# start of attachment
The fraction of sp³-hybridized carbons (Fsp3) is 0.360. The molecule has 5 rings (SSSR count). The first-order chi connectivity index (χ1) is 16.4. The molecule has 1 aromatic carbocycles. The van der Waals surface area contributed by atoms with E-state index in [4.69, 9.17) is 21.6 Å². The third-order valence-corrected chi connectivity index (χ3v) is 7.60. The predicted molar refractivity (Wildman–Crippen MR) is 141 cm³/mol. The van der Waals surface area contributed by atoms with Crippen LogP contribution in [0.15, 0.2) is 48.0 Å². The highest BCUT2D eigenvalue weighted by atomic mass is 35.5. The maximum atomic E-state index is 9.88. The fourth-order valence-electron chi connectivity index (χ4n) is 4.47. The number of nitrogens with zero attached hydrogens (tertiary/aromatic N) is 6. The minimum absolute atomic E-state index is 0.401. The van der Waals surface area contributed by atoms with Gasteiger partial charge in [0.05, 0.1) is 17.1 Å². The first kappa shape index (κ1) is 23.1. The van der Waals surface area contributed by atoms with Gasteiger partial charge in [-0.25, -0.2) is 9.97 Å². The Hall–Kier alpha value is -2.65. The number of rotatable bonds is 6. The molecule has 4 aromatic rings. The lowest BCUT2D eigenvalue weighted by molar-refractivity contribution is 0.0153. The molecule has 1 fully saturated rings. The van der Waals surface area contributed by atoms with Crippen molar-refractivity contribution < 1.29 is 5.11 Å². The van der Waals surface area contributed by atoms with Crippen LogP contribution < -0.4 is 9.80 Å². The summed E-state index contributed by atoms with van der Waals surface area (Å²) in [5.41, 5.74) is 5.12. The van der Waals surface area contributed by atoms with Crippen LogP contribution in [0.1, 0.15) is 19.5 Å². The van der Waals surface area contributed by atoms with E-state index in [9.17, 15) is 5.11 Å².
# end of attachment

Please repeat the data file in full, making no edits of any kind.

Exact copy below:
The fraction of sp³-hybridized carbons (Fsp3) is 0.360. The molecule has 5 rings (SSSR count). The first-order chi connectivity index (χ1) is 16.4. The molecule has 1 aromatic carbocycles. The van der Waals surface area contributed by atoms with E-state index in [4.69, 9.17) is 21.6 Å². The third-order valence-corrected chi connectivity index (χ3v) is 7.60. The predicted molar refractivity (Wildman–Crippen MR) is 141 cm³/mol. The van der Waals surface area contributed by atoms with Crippen LogP contribution in [0.15, 0.2) is 48.0 Å². The highest BCUT2D eigenvalue weighted by atomic mass is 35.5. The maximum atomic E-state index is 9.88. The fourth-order valence-electron chi connectivity index (χ4n) is 4.47. The number of nitrogens with zero attached hydrogens (tertiary/aromatic N) is 6. The minimum absolute atomic E-state index is 0.401. The van der Waals surface area contributed by atoms with Gasteiger partial charge in [0.05, 0.1) is 17.1 Å². The first kappa shape index (κ1) is 23.1. The van der Waals surface area contributed by atoms with Gasteiger partial charge in [-0.25, -0.2) is 9.97 Å². The Hall–Kier alpha value is -2.65. The number of rotatable bonds is 6. The molecule has 4 aromatic rings. The lowest BCUT2D eigenvalue weighted by molar-refractivity contribution is 0.0153. The molecule has 1 fully saturated rings. The van der Waals surface area contributed by atoms with Crippen molar-refractivity contribution < 1.29 is 5.11 Å². The van der Waals surface area contributed by atoms with Crippen LogP contribution < -0.4 is 9.80 Å². The summed E-state index contributed by atoms with van der Waals surface area (Å²) in [5.41, 5.74) is 5.12. The van der Waals surface area contributed by atoms with Crippen LogP contribution in [0.1, 0.15) is 19.5 Å². The van der Waals surface area contributed by atoms with E-state index in [9.17, 15) is 5.11 Å².